Living beyond our comfort zone
For most of my life, I built buffers and carved out life from a daily routine and certainty from a permanent job. This was my comfort zone.
To discover new worlds, you have to first leave the safety of familiar shores and doing so is seldom an easy decision.
Sometimes, it requires not letting that loud voice of discouragement stop you. That voice is none other than one’s own self-doubt. Just as moving along monkey bars, you can only move forward by first letting go of one bar as you grasp another.
All of which requires a leap of faith. The magnitude of one’s leap varies depending on what is at stake. The greater the leap, the greater the faith needed. In my case, the leap was phenomenal.
For over a decade, I have worked hard at developing my career at Bank Negara.
I had an extremely rewarding career that brought me immeasurable experiences, wonderful colleagues who became great friends and the privilege of working with inspirational leaders.
Why then would I leave all this behind for the unknown?
The tussle in me
Of course, I myself was constantly plagued with the tussle of whether I was making the right decision to change careers. I was going through a difficult period personally and wondered if that was the real reason.
I was aware that making decisions based on situational factors could be regretted once the situation changes.
Talking to people also brought mixed results. For every person I spoke to, I would get a polar response. Some were extremely encouraging, while others refused to condone my decision to change careers. Some wanted to see me develop in new areas that I was inclined towards, while others did not want me to lose what I had built.
Ultimately, the decision came down to who I was and what I felt was the best for me. As new age-y as it sounds, I needed to find the centre of my being. That centre came from my fondest memories of childhood – growing up in the kitchen, watching and helping my mother.
Or rather, I was the human kitchen aid! I specialised in whisking and mixing with the ultimate reward of being able to eat the excess food left on the mixing spoon.
I felt most secure in the kitchen and cooking was my way of sharing my love and fondness with those around me.
Being a hopeless romantic, I believed that following your heart would be easy. However, it was not.
A new journey begins
Upon completing my schooling at the Le Cordon Bleu, I managed to gain a six-month placement at Quay, in Sydney, one of the world’s top restaurants for my industrial programme module. I am no stranger to hard work, but I worked harder than I ever did in my life during those few short months.
Kitchen life is physically, mentally and emotionally demanding and I entered it at an age where most would opt for less physically demanding roles.
The average shift is about 15 to 16 hours, all of which is spent standing, and if you are able to take a 15 to 30 minute break, it is at about 5pm to have your dinner. If you still need to prepare for dinner service, that break is foregone. There was not a single part of my body that was not in pain from utter exhaustion.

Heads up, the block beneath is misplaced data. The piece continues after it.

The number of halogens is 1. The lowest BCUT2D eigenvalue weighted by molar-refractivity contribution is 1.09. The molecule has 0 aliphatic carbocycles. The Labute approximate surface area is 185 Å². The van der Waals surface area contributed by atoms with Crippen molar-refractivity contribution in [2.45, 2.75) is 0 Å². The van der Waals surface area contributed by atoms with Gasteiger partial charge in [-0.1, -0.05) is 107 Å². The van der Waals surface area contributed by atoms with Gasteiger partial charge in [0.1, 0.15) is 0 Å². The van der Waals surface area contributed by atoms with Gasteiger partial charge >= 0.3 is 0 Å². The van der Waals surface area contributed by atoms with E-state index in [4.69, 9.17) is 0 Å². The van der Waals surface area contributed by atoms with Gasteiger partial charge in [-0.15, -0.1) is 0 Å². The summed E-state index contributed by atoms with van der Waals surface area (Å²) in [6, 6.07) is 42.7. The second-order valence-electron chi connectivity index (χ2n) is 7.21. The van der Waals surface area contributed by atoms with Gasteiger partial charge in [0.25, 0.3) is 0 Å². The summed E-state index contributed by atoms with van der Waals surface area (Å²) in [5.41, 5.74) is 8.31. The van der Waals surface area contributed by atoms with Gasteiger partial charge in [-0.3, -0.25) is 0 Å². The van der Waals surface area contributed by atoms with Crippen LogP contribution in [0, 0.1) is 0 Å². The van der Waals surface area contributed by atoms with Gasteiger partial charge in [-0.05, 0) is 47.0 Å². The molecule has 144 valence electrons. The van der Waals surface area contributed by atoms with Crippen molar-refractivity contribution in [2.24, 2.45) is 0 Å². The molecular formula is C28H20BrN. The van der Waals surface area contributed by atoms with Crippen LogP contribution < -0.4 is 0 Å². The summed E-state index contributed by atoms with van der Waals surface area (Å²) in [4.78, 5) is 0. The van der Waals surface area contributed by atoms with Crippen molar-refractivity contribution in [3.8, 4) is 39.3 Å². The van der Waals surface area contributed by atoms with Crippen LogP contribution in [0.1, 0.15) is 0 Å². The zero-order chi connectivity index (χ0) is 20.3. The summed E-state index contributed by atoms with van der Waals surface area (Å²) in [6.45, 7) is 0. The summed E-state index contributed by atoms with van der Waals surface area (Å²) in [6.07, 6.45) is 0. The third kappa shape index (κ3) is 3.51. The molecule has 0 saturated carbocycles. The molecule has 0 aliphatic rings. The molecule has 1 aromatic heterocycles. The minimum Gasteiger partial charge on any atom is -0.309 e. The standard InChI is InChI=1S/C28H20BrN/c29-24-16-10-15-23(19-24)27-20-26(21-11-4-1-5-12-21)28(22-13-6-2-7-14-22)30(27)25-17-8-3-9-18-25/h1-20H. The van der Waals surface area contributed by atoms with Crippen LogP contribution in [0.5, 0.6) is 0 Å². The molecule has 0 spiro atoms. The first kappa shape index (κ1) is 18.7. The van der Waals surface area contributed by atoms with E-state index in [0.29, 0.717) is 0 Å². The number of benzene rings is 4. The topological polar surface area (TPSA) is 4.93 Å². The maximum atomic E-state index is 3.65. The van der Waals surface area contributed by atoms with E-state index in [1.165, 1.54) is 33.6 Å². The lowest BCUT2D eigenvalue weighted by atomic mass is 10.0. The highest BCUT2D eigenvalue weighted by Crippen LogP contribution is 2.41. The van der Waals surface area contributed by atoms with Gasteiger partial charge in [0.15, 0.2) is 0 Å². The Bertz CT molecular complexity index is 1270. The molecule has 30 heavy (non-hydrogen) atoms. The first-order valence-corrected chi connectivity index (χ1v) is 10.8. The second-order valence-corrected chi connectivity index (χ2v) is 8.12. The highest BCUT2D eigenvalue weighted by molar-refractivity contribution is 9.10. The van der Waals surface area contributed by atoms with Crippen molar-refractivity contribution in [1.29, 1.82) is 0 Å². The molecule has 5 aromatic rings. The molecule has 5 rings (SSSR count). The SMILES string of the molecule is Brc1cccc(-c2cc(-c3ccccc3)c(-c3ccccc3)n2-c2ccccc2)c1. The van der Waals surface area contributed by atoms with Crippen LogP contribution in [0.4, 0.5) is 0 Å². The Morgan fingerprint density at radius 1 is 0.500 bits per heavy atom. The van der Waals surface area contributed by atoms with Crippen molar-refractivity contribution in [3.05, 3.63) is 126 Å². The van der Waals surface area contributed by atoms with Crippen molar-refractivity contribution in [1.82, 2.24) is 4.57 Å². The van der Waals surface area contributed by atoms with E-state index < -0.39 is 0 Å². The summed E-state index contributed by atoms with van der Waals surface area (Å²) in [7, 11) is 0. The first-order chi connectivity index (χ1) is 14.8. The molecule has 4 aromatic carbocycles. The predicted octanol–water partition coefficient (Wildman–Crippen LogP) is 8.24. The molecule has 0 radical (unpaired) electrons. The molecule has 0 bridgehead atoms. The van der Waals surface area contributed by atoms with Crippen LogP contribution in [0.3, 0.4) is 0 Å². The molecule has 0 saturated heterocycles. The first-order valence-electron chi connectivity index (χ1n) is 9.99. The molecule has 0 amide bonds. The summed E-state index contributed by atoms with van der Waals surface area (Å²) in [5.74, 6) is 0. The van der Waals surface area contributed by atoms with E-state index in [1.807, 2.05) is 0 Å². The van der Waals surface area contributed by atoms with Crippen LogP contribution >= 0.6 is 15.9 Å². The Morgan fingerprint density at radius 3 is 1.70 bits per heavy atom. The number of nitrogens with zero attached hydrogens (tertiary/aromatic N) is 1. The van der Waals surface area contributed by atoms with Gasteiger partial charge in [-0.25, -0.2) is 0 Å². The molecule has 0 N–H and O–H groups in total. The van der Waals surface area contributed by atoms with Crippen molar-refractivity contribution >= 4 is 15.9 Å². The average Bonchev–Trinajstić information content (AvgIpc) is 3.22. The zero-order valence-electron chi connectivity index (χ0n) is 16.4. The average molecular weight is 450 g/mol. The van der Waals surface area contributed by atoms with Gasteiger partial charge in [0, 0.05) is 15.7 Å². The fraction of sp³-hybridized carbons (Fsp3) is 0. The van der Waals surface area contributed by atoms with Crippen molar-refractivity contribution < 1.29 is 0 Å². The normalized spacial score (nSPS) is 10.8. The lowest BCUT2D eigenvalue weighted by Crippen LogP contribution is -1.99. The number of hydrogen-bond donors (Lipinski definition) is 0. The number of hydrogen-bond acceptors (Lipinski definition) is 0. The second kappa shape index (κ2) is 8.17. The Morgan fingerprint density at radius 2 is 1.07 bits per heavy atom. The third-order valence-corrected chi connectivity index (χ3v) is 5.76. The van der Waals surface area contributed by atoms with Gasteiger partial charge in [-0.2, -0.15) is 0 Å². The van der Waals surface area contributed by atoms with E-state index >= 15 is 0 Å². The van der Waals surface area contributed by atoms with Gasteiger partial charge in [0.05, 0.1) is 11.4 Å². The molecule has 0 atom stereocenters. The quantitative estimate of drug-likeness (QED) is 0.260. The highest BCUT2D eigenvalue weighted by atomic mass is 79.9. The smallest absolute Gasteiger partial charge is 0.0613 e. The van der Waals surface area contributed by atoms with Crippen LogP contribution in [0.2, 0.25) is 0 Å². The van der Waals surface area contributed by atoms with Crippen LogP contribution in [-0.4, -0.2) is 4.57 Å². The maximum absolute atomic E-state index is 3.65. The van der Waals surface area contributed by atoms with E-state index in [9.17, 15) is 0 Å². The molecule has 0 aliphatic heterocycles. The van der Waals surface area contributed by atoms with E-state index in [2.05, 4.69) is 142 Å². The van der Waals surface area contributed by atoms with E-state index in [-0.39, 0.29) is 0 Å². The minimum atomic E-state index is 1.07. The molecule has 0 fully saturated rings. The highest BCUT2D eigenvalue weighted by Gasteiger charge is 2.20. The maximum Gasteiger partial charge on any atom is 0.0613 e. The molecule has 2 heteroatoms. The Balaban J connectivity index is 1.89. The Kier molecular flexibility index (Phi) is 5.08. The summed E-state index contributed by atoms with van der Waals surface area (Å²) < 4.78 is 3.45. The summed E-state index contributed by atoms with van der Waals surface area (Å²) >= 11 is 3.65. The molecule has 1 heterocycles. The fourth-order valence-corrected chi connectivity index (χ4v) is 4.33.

Do not even mention the cuts, bruises and burns. And I was at least 20 years older than everyone in that kitchen. But years have commodity even when it’s a young man’s game. This is where I used my age to my advantage. Having more maturity allowed me to tap into my inner strength.
When it got too tough, I reminded myself to focus and would also recite William Ernest Henley’s poem Invictus:
“It matters not how straight the gate, how charged with punishments the scroll. I am the master of my fate: I am the captain of my soul.”
Regardless of the odds, I have never been happier. I do miss my previous life at the bank, but I am at peace now. Even though it can be complete chaos around me, and stress is everywhere, I still feel a sense of peace. That to me is an indicator that I made the right decision.
Although I have traded the pen for the pan, I brought my experience and what I learned at the central bank to help me deal with new challenges, such as interpersonal skills and communication, time management, striving for excellence and self-motivation, self-confidence, perseverance and mental fortitude.
I am constantly in awe and wonder from being able to learn from every second spent in the kitchen, watching people cook, be it in the professional kitchen or at the humble stove of someone’s home. Everyone and every experience is my teacher.
Keep going forward
Living beyond one’s comfort zone is never easy, but it’s a decision worth making as life ultimately is made up of different experiences and new meanings. The support from close friends and family has also been instrumental in helping me get to where I am now, and to keep going forward.
I am able to not only be myself, but also share my innermost feelings with everyone around me no matter where I am with our most basic of needs, food. The unknown now does not seem as scary as when I first started on this journey. At the crossroads of my life, I did turn back to take that long abandoned route. Just as Robert Frost took the road not taken, I decided to walk back and start again and it has made all the difference for me.
A former central banker, Zoe Rai served at Bank Negara Malaysia for 13 years before switching professions to become a chef. Trained at Le Cordon Bleu in Adelaide, Zoe is currently gaining experience at various restaurants throughout Australia. To connect with him, email firstname.lastname@example.org. For more Career Advice articles, click here.
Published in English daily The Star, Malaysia, 4 April 2015